Javascript LINQ-like Querying?

Just coding for coding sake, I decided to try implement a LINQ-like query in JavaScript.  And the result is as follow:

/*
 *
 * Javascript LINQ-like query proof of concept 
 * Jimmy Chandra - 16 July 2007 
 */
 
/* 
 * Quicksort implementation for JavaScript Array (based on  
 * http://en.literateprograms.org/Quicksort_(JavaScript)), 
 * modified to pass a function delegate for the comparison function. 
 */
 
Array.prototype.swap = function(i, j) {
    var a = this,
        t = a[i];
    a[i] = a[j];
    a[j] = t;
}
 
function partition(a, s, e, p, l) {
    var v = a[p],
        t = s,
        i;
    
    a.swap(p, e - 1);
    
    for (i = s; i < e - 1; i++) {
        if (l(a[i], v)) {
            a.swap(t, i);
            t++;
        }
    }
    
    a.swap(e - 1, t);
    
    return t;
}
 
function qsort(a, s, e, l) {
    var p;
    if (e - 1 > s) {
        p = s + Math.floor((e - s) / 2);
        p = partition(a, s, e, p, l);
        
        qsort(a, s, p, l);
        qsort(a, p + 1, e, l);
    }
}
 
Array.prototype.quicksort = function (l) {
    qsort(this, 0, this.length, l);
}
 
 
/*
 * JavaScript LINQ-like query engine sample implementation 
 */
 
function _each(o, l, a) {
    var r = [],
        m = o.length,
        i;
        
    if (l) {
        for (i = 0; i < m; i++) {
            if (l(o[i])) {
                a(r, o, i);
            }
        }
    } else {
        for (i = 0; i < m; i++) {
            a(r, o, i);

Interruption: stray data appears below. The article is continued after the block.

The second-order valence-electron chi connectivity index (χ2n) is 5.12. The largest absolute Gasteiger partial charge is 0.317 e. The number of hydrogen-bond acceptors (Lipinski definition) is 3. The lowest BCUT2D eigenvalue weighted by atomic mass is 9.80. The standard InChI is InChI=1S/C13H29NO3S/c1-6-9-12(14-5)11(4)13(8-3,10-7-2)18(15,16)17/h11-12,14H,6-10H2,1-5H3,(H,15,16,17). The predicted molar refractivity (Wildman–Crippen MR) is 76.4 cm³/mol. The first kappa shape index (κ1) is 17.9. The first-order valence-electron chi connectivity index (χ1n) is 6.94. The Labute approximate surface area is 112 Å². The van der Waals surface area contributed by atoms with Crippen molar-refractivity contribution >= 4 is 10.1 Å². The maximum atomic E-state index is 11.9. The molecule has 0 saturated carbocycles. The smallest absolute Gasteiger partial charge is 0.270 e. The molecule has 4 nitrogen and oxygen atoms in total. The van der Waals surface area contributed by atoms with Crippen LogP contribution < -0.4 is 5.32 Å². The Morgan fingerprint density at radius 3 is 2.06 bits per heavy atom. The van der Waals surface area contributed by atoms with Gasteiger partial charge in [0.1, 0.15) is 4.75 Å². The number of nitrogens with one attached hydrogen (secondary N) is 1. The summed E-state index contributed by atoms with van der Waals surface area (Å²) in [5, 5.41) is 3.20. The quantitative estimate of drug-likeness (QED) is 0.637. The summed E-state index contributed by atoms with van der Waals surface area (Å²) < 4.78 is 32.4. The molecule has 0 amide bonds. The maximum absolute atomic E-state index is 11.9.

}
    }
    return r;
}
 
function from(o) {
    return new _from(o);
}
 
function _from(o) {
    this.items = o;
}
 
_from.prototype.where = function(l) {
    return new _where(
        _each(this.items, l, 
            function(r, o, i) {
                r.push(o[i]);
            }));
}
 
function _select(l) {
    return _each(this.items, l, 
        function(r, o, i) {
            r.push(l(o[i]));
        });
}
 
_from.prototype.select = _select;
 
function _where(o) {
    this.items = o;
}
 
_where.prototype.select = _select;
 
_where.prototype.orderby = function(a) {
    var f,
        k = a.length,
        r = _each(this.items, null,
            function(r, o, i) {
                r.push(o[i]);
            });
            
    if (k === 1 && a[0] === "") {
        f = function(i, j) { 
                return i <= j; 
            };
    } else {
        f = function(i, j) {
                var l = "",
                    r = "";
                    
                for (var n = 0; n < k; n++) {
                    l += i[a[n]];
                    r += j[a[n]];
                }
                
                return l <= r;
            };
    }
    
    r.quicksort(f);
    
    return new _orderby(r);
}
 
function _orderby(o) {
    this.items = o;
}
 
_orderby.prototype.select = _select;
 
/*
 * Javascript LINQ-like querying example 
 */
 
var numbers = [17, 6, 12, 14, 20, 13, 10];
var b = from (numbers).
        where (function(n) { return n > 9 && n < 20; }).
        orderby ([ "" ]).
        select (function(n) { return n; });
        
for (var x = 0, l = b.length; x < l; x++) {
    WScript.Echo(b[x]);
}
 
var peoples = [
    { FirstName : "John", LastName : "Doe", Age : 29 },